Our destination? Hong Kong, where they celebrate Christmas, speak English, and serve gluten-free food in their restaurants!

And there is beautiful nature to enjoy, too. Where else the in the world can one eat breakfast among 7-million people in the morning,
(it's gluten-free and vegan)
and then eat lunch among winter surfers at a remote beach where the only sound is the wind?
(he ordered caesar salad)
The tiny surfing village of Big Wave Bay.

To get to the surfing village, we had to hike! (a privelege rarely afforded this mother-of-four-who-used-to-be-a-trail-rat).
Hiking the Dragon's Back.
British-run for long years, Hong Kong is a quirky cultural casserole, made up of a sprinkling of small mountainous islands, a big mountainous island, and a mainland port. The streets are old and narrow, and climb up and down very steeply, but are laid-out impressively well by the British who colonized it. Modernization has turned Hong Kong into city-planet - like something out of Star Wars - with enclosed walkways, buildings, lifts, and trams all connected and labeled by their level.  Completely surrounded by water and full of history, ambition, and good food, Hong Kong is literally crammed with people, places, and things.

Unlike anywhere I've ever been.
Everything is narrow. Everything. Even the nicest of hotel rooms are like glitzy closets.
On the ferry.
View from The Peak.

December 02, 2014

Writing, waiting, giving, and butterscotch

My book is sitting at a certain publisher, and though it hasn't been rejected, it hasn't been accepted. More than likely it has yet to be reviewed at all. Good thing I don't plan to quit my day job! ;)

But where I do have the privilege of writing on a regular basis is at the wonderful blog community for women serving overseas called Velvet Ashes. Whether you are a woman serving overseas or not, do give it a look. I think any and all can find some serious encouragement there. And right now, VA is running a very cool Eggs & Tires giving project to benefit children and families in Haiti. Check it out!

Meanwhile we are preparing for Christmas over here, along with most of the rest of the world. We dug up our Christmas tree from two years ago, which has been growing happily on our roof beside my sage garden (it was supposed to be an herb garden but only the sage took). We plunked the poor tree in a pot in our bay window and trimmed it. Post kids-in-bed, Daddy chillaxed with a mug of hot homemade eggnog and the last wedge of butterscotch pie.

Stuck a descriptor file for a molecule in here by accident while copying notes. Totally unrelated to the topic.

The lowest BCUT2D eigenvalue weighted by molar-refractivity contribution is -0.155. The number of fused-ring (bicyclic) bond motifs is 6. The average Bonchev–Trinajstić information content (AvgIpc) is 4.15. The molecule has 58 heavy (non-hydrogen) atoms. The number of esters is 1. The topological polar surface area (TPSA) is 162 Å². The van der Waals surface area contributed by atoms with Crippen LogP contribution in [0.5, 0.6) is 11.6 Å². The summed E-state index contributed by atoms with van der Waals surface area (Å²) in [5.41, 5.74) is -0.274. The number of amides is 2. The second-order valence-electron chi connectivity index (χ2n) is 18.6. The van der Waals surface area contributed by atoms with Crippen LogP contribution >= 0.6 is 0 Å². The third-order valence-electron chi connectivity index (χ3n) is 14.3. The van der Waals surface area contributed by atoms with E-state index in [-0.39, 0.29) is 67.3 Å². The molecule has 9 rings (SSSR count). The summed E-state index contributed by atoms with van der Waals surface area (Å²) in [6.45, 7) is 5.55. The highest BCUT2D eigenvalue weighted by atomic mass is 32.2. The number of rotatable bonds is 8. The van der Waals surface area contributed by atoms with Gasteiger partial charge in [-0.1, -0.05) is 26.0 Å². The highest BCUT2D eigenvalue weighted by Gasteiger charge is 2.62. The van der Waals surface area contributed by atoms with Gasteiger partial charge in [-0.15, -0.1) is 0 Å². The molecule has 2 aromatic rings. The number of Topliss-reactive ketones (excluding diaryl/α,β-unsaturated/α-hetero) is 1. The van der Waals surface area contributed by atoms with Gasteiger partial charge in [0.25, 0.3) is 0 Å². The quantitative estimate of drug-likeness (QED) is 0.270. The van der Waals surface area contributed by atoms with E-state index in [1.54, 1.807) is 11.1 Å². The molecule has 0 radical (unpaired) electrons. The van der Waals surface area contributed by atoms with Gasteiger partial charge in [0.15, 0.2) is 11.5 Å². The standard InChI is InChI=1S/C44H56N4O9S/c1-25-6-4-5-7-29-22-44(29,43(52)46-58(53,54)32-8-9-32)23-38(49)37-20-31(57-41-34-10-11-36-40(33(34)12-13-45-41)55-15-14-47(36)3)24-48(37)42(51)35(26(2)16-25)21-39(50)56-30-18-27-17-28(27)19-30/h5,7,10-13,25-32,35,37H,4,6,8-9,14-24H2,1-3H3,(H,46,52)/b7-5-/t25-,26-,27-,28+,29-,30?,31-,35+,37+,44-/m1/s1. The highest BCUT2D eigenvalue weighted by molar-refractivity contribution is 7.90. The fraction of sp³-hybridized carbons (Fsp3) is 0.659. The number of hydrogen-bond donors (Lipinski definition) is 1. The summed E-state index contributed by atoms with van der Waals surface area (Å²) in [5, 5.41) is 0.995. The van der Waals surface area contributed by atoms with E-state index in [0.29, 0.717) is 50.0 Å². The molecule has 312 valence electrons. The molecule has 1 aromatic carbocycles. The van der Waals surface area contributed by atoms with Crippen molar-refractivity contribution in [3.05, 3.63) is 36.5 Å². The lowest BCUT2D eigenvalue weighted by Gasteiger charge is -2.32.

The paper chain from six years ago is fading badly but we can't part with it.
It goes around and around our meager tree every year.

I have posted my eggnog recipe several times, but the butterscotch pie, a conglomeration of several recipes I've recently clipped, is a new and dazzling addition to my dessert repertoire. Enjoy!

  • Baked pie shell
  • 1 1/4 cup packed dark brown sugar
  • 1/4 cup butter
  • 1/3 cup flour
  • 1 t. cornstarch
  • 2 cups whipping cream
  • 3 egg yolks/4 egg whites
  • 1 t. vanilla
  • 1/2 cup sugar
  • pinch salt
  • pinch cream of tartar
  • Directions

    • 1
      In a medium saucepan, combine 1/2 cup brown sugar and 1/4 cup butter; cook and stir over low heat until butter melts and mixture is smooth. Remove from heat.
    • 2
      In a small bowl, combine the remaining 3/4 cup brown sugar, flour, and cornstarch. Add to butter mixture and stir until combined.
    • 3
      Gradually stir in whipping cream. Return to heat and cook and stir over medium heat until thickened and bubbly; reduce heat and cook, stirring, for 2 minutes. Remove from heat.
    • 4
      In a small bowl, lightly beat egg yolks. Gradually stir about 1 cup of the hot filling into the yolks. Add yolk mixture back into the pan and bring to a gentle boil over medium heat, stirring. Reduce heat and and cook and stir 2 minutes. Remove from heat. Stir in vanilla and pour into pie shell. Set aside.
    • 5
      To make the meringue, beat the 4 egg whites until soft peaks form. Add the 1/2 cup sugar, pinch of salt, and pinch of cream of tartar; beat until glossy and thick (peaks will fall over). Spread over the pie sealing to the edges and bake pie in a 350° oven 15 minutes or until meringue is golden brown. Set out to cool completely and then refrigerate for at least 2 hours. Serve.
    • p.s. You can serve the pie at room temperature, if you prefer your pudding pies warm.

November 29, 2014

Young turkeys